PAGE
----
Neurons do move. Not in a sense that they float around as red blood cells do in blood vessel, but in a sense that they make new branches and stretch them to make new synaptic connections or disconnect existing synapses and degenerate branches. The process is called the neuroplasticity and it is the very basis of learning and memory.
There are a few facts to consider about the plasticity in the retina and about your question.
1) In the cubes, there are non-neuronal cells called as glia, but they are also a part of neural system. Sometimes you may also encounter blood vessel with thick swirling wall. But you're right. As you pointed out, the neurons are very tightly packed to each other. On the other hand, the neurons we are looking at were blown up a little bit during the sample preparation, making the extracellular space a little smaller than when it was in the living mouse. Nevertheless, the effect must not be critical.
2) The plasticity in retina is not as strong as that of the rest of the brain. It is believed that the retinal neural network is mainly designed by the genes. Each neuron is told by the genes what to do, where to go, and which other neurons to connect to. An organism processes the visual information in almost the same way as other individuals of its kind do.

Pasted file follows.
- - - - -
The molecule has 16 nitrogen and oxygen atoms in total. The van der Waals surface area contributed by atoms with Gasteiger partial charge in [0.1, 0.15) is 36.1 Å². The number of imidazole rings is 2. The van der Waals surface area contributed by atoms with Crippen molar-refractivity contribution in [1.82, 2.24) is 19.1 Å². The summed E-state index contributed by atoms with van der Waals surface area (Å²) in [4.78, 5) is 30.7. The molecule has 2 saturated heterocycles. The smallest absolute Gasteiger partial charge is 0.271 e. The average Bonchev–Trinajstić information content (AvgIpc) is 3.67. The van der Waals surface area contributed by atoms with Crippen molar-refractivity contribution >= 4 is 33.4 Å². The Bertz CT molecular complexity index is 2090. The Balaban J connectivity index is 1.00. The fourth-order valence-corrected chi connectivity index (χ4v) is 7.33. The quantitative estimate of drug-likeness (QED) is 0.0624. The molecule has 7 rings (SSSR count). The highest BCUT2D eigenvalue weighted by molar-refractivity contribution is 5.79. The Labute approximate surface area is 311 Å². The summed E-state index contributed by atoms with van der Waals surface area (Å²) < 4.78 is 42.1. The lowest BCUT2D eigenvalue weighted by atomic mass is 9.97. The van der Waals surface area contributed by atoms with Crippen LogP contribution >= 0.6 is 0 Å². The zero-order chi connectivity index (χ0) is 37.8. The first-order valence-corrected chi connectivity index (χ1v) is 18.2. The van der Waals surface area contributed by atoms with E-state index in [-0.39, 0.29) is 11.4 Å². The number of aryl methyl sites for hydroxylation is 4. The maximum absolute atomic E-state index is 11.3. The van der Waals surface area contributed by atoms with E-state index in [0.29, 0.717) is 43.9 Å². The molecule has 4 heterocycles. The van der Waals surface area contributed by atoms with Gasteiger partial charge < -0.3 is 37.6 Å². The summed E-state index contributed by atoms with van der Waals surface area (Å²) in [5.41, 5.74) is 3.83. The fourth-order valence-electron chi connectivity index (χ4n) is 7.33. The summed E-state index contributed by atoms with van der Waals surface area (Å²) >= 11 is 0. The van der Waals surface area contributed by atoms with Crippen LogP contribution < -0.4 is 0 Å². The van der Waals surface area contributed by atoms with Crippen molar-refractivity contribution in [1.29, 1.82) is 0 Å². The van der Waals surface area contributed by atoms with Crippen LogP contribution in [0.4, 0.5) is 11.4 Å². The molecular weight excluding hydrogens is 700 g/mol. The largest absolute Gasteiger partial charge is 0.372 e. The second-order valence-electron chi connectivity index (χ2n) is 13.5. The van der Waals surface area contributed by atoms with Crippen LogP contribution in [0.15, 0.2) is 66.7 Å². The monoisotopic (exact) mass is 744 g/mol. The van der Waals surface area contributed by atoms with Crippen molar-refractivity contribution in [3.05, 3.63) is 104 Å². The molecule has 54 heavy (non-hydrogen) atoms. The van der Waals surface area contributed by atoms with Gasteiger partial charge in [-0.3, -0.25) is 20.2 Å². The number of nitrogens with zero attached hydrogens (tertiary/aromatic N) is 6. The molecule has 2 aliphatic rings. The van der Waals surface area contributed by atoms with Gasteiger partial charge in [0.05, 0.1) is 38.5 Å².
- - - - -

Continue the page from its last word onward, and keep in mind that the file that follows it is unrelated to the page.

3) So let's talk about the plasticity in general. While scientists know the cellular and molecular mechanism of the process pretty well, and they can even observe a few neurons change their shapes and connections on a petri dish, I'm not sure if anyone has ever seen this in a bulk tissue simply because it would be technically difficult. To do this, you will have to find a way to "look through" the bulk and will have to know which neuron to look at.
So to tell the truth, we do not know so much about what really happens during the process of plasticity. Given the circumstances, it wouldn't be too wrong to assume that a growing branch of a neuron must crawl its way through the jungle of other neurons, but the final answer is yet to be studied.